Late last night, the Yankees and first round pick Ty Hensley agreed to a deal. Both Kevin Goldstein and Jim Callis thought getting Hensley at 30 was a great pick up for the Yankees. Here is the scouting report.
As the first round pick, Hensley is going to have a ton of attention on him from his first start in short-season ball to his Major League debut. Fairly or not, he’ll be expected to the next “next big thing” in the Yankee system and any bump in the road will be a mark against not just the player, but the system as well. That’s not what I want to happen and that’s not what should happen, but you all know as well as I do that there’s a good possibility it’s going to happen (at least in the minds of some).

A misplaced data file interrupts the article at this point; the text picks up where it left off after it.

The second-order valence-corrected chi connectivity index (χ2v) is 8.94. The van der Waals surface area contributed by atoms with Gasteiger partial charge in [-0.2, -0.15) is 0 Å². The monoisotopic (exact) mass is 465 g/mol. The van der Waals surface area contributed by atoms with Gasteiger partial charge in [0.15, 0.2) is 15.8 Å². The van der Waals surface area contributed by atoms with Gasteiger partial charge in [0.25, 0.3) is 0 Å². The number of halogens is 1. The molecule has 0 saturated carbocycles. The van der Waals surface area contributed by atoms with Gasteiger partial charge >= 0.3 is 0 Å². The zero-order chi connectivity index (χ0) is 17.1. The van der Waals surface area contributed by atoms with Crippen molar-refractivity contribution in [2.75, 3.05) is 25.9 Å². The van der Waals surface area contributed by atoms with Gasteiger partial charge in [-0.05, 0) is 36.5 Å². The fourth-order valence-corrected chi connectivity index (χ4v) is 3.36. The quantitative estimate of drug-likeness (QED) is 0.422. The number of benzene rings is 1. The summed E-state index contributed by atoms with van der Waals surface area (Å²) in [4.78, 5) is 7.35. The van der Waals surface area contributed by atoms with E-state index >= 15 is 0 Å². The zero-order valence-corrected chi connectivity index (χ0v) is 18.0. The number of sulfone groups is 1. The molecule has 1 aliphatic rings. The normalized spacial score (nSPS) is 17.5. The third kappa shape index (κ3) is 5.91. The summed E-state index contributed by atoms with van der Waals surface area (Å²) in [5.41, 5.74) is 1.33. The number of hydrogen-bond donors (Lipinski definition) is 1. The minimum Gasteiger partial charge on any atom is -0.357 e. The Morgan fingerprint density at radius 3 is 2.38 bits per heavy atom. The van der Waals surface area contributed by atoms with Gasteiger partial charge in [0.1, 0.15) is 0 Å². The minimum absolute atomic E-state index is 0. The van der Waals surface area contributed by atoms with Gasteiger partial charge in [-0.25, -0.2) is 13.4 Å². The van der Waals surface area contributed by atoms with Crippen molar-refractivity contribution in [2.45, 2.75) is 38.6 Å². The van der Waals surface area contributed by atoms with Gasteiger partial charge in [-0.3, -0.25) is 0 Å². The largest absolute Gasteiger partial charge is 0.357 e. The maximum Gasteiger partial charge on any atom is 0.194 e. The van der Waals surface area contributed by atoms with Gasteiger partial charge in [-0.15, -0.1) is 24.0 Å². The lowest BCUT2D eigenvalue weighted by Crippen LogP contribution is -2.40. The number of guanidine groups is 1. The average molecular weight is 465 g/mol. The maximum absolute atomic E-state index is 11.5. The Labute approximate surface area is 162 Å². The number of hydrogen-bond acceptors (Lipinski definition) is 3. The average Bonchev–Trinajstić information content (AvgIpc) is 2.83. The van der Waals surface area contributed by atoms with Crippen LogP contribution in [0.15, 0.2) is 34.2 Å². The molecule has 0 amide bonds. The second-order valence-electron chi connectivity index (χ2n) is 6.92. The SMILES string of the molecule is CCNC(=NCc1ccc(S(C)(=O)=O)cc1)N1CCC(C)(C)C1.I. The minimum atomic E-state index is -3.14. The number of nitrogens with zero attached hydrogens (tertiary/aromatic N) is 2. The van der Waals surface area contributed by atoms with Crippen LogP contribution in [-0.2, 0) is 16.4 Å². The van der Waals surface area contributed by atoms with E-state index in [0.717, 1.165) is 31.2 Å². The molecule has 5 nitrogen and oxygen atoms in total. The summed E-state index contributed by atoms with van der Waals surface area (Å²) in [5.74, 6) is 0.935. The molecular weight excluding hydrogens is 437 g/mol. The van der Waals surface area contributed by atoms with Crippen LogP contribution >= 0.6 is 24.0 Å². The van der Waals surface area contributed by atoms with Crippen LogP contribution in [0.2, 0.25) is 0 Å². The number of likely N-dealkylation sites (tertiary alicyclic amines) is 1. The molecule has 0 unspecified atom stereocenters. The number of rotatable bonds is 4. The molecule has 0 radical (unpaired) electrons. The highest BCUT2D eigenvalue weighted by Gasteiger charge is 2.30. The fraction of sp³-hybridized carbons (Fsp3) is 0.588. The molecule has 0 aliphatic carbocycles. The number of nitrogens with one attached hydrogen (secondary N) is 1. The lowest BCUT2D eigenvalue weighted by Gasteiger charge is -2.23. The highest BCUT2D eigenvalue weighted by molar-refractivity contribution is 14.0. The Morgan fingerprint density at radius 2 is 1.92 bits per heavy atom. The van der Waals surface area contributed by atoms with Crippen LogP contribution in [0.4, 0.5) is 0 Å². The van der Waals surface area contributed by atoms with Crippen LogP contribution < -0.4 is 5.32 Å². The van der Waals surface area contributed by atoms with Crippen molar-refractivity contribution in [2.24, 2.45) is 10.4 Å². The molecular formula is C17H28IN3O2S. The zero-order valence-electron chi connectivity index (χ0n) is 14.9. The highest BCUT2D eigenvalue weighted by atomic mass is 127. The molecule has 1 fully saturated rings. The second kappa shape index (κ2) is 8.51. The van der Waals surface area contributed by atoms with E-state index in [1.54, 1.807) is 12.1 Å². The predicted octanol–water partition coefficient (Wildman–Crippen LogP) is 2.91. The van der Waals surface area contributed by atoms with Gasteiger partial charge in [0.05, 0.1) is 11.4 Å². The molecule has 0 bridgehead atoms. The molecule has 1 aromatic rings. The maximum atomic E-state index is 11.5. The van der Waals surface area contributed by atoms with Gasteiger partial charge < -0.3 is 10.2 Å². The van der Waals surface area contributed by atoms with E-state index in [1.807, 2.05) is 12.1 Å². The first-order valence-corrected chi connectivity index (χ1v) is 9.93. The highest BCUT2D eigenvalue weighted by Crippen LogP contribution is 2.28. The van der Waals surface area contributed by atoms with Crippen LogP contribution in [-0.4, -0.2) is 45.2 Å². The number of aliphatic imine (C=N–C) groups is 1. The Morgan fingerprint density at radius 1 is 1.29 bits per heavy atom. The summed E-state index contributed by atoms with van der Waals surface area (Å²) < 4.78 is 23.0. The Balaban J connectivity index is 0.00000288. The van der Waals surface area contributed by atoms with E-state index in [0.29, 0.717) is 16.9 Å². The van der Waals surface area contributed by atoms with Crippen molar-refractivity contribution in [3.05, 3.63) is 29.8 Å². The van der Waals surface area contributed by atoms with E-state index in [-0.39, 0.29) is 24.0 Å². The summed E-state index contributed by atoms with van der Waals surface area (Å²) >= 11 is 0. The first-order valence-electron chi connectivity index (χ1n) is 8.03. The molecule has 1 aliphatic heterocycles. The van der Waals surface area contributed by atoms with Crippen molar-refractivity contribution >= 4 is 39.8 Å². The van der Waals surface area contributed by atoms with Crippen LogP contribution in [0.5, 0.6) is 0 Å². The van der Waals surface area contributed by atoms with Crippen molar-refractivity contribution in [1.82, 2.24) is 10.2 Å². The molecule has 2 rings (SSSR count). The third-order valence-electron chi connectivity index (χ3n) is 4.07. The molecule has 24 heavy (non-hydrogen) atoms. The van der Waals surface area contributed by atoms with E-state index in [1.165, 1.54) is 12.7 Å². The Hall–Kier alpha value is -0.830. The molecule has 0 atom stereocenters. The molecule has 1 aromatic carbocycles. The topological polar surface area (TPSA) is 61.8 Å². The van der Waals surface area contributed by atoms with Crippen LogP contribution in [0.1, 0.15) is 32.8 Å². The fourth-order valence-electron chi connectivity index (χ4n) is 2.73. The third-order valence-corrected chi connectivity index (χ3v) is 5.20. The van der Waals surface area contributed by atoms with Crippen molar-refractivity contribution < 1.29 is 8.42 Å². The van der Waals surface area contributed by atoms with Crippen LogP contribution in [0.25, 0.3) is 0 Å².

Dating back to 2006, the Yankees first-round (and supplemental) picks have made up a mixed bag. We’ve seen fast-risers in Ian Kennedy and Joba Chamberlain; we’ve seen a high-upside gamble flame out in Andrew Brackman; we’ve seen another high-upside gamble–Slade Heathcott–on whom the jury is still out; and we’ve seen two picks–Cito Culver and Dante Bichette, Jr.–that many considered to be reaches. We also saw a high-upside non-signing that still pisses a lot of us off to this day (Gerrit Cole). Since he hasn’t played a single game, it’s obviously too hard and too early to no where Hensley is going to wind up on this scale. Unlike the positive Kennedy and Chamberlain and the negative Brackman, Hensley is a high school arm. He won’t be rising fast, but on the flip side, the Yankees will have time to mold him into what they want him to be and what they think he can be. Unlike Culver and Bichette, he’s a consensus first round talent and (hopefully) unlike Heathcott (though that report of ‘shoulder abnormalities’ scares me) he’ll be healthy enough to stay on the field and in the rotation consistently enough to move up at a steady pace. Good luck, Ty. We’re all pulling for you and hoping to see you in the Bronx ASAP.